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The 10 Best Sipping Tequilas to Try in 2021
The growth and depth of quality tequila options make it a fascinating spirit to sip in 2021. A range of quality brands and strong Mexican regulation in production and distillation has helped fuel the spirit’s popularity, while the tequila connoisseur is a growing designation for those who like to sample quality liquor.
There are three major types of tequila; Blanco, Reposado, and Anejo, although you’ll find Joven (in between Blanco and Reposado), Cristalino (filtered clear), and extra Anejo tequila (matured longer) online as well.
Blanco tequila is unaged tequila that tastes strongly of the agave plant, while Reposado (rested tequila) and Anejo (aged) tequila are recommended for those looking for more intense flavor, depth, and complexity.
You’ll find examples of these major tequila types in the list of best sipping tequila to try, along with some other interesting variations and the wild and earthier mezcal. You won’t be finding any mixto tequila that fills slushy machines and cheap sections of your liquor store on this list.
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1. Cincoro Reposado Tequila
Due to the labor and aging process involved, Anejo and extra Anejo variations tend to be the most expensive tequila, often released as limited edition offerings. If you are looking at a quality tequila brand but have a slightly more limited budget, then a superbly distilled reposado tequila like this one from Cincoro is often a great compromise. Cincoro Reposado begins as a crisp Cincoro Blanco before aging in used American Oak barrels for 8 – 10 months at an ABV of 55%.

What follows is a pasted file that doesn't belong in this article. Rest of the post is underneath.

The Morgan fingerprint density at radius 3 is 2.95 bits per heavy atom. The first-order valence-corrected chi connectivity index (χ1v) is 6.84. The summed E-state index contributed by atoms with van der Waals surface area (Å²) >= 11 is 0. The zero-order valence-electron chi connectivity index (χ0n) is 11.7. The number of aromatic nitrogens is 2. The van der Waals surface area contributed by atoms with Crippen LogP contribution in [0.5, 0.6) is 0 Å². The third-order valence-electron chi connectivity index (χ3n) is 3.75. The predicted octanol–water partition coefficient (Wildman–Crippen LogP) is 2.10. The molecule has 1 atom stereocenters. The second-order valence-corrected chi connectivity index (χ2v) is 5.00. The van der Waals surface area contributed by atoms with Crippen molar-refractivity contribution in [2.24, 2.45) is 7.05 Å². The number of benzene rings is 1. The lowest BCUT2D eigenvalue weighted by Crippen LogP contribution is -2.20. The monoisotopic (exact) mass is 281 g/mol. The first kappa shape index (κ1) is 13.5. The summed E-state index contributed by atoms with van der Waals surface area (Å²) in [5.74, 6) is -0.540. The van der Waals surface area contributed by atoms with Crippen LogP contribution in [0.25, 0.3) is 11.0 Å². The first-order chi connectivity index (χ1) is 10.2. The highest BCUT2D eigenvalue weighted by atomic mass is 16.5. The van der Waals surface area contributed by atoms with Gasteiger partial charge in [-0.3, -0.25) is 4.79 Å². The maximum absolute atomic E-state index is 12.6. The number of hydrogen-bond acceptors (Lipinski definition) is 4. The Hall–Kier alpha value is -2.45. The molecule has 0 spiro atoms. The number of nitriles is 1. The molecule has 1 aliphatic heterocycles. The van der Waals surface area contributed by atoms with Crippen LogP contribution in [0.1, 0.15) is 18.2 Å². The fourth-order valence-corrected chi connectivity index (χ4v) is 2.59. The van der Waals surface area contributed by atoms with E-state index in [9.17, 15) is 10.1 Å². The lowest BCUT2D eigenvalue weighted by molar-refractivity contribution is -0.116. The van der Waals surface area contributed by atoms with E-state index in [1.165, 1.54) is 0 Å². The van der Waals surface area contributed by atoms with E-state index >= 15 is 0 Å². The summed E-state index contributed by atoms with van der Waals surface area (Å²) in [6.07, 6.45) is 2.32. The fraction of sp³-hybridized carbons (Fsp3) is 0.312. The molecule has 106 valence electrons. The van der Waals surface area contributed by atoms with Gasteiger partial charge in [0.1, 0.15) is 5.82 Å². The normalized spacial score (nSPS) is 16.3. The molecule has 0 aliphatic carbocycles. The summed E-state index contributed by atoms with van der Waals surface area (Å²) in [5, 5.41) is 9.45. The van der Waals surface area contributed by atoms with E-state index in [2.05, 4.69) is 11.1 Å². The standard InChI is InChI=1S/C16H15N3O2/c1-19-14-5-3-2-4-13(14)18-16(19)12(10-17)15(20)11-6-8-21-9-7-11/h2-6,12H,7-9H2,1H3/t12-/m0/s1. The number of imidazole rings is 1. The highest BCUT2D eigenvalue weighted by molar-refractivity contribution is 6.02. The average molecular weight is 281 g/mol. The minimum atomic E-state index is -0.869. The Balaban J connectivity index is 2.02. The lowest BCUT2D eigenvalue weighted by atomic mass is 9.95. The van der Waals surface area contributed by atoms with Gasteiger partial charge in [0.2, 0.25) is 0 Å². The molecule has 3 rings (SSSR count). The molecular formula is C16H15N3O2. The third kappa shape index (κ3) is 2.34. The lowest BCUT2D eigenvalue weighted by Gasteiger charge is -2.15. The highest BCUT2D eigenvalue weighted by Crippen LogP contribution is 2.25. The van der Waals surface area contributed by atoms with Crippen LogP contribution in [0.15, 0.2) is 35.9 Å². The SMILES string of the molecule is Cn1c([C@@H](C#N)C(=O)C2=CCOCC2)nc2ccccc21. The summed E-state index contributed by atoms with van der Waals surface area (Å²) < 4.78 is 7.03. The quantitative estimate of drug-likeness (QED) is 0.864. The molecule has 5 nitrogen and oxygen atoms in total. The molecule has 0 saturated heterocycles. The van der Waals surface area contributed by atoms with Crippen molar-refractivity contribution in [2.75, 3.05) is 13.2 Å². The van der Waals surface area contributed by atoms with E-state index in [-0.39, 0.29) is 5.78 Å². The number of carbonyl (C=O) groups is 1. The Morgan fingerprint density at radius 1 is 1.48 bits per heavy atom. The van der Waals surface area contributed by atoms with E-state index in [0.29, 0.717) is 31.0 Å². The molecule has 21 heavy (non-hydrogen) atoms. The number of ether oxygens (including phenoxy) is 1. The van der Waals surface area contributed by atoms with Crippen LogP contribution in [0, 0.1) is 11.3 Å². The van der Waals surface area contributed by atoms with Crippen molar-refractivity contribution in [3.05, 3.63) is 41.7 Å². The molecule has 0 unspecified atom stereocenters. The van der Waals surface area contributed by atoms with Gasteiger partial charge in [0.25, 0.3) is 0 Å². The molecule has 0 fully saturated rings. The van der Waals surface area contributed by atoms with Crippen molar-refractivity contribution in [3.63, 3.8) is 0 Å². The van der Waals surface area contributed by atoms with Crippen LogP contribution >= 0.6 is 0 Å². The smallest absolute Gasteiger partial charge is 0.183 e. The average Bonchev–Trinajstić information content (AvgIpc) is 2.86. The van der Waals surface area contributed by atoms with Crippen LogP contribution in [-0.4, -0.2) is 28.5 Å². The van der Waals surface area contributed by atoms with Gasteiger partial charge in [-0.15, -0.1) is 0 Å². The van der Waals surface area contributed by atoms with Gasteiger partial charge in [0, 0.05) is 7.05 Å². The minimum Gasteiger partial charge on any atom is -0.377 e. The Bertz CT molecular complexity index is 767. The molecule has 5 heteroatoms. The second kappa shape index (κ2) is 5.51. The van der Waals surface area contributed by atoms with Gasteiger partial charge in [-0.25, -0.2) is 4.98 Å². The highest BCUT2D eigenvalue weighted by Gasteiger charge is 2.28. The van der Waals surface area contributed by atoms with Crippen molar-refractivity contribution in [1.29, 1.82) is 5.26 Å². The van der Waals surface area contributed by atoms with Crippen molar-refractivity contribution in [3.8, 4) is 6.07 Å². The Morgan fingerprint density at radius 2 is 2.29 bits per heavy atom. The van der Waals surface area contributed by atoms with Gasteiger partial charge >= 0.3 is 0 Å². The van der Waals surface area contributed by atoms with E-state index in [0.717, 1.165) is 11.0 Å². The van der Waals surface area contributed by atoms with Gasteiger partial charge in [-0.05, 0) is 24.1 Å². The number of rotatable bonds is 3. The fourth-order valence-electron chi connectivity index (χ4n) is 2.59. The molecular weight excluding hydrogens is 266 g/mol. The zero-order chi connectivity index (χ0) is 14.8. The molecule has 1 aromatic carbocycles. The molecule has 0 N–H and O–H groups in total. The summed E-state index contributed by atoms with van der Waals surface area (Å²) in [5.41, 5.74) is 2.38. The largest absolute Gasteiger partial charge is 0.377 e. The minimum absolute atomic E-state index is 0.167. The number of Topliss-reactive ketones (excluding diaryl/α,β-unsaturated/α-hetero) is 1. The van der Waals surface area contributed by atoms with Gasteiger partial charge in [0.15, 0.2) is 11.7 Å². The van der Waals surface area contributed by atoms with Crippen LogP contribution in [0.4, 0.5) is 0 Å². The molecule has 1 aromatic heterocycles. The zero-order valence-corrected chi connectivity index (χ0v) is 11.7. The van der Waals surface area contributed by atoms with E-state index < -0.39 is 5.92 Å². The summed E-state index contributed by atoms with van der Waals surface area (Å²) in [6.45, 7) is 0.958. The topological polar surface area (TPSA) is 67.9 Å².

The Cincoro aging and blending process creates a rich and complex profile that mixes the aroma of agave pina and vanilla with cooked agave, lighter vanilla tones, dried fruit, and baking spices amongst toasted oak on the palate. This may be the smoothest tequila in the reposado range and one worth sipping neat in your tequila glass. I highly recommend it!
2. Tears of Llorona Extra Anejo Tequila
Tears of Llorona is a small batch extra Anejo tequila aged five years in oak barrels that have previously held scotch, sherry, and brandy. Master Distiller Germán Gonzalez – a true industry legend whose line traces back to the Mexican presidency – harvests only high altitude, late-season blue agave which is known for its natural sugar content.
The combination of triple barreling and extra-long aging creates a complex, layered fusion that is more like a cognac or a very old whiskey. With black cherry notes and crème Brulee flavors melded with the beautiful clear notes of quality cooked agave, the resulting extra aged tequila is fantastically deep and textured.
Tears of Llorona, named after the iconic La Llorona, is a truly great tequila worthy of its hefty price tag and the significant reputation it carries in Mexico for quality.
3. Casa Dragones Blanco
This small batch, unaged tequila is the ideal liquor to craft the perfect margarita but is delightful for sipping, with a smooth, clean agave flavor and the signature warmth of silver tequila. 100% made from the blue agave plant, Dragones Blanco features a unique distillation process that results in a super-smooth tequila with hints of citrus, peppers, and cloves.
A premium Blanco tequila can be considered the most versatile expression of the major tequila types, well suited to sipping neat, poured liberally into a top-quality margarita, or as a simpler mixed drink with tropical fruit juice, a fresh lime wedge, and ice.
4. Casa Noble Extra Anejo Single Barrel
Much like with whiskey and vodka, tequila producers are now incorporating grain to glass and single barrel expressions to emphasize their localized production and distillation elements. The certified organic Casa Noble produces this fantastic extremely rare Extra Anejo Tequila that results from extra aging inside a lightly charred French oak barrel.
The French oak and caramel shine through on the aroma and palate, balanced delicately against the warmth of cooked agave. Casa Noble uses triple distillation to create a beautifully smooth-tasting expression with a lingering sweetness and a hint of crème Brulee. If you are looking for a complex, rich, and sweet textured ultra-premium tequila, Casa Noble Extra Anejo is unlikely to disappoint.
5. Gran Patron Piedra Extra Anejo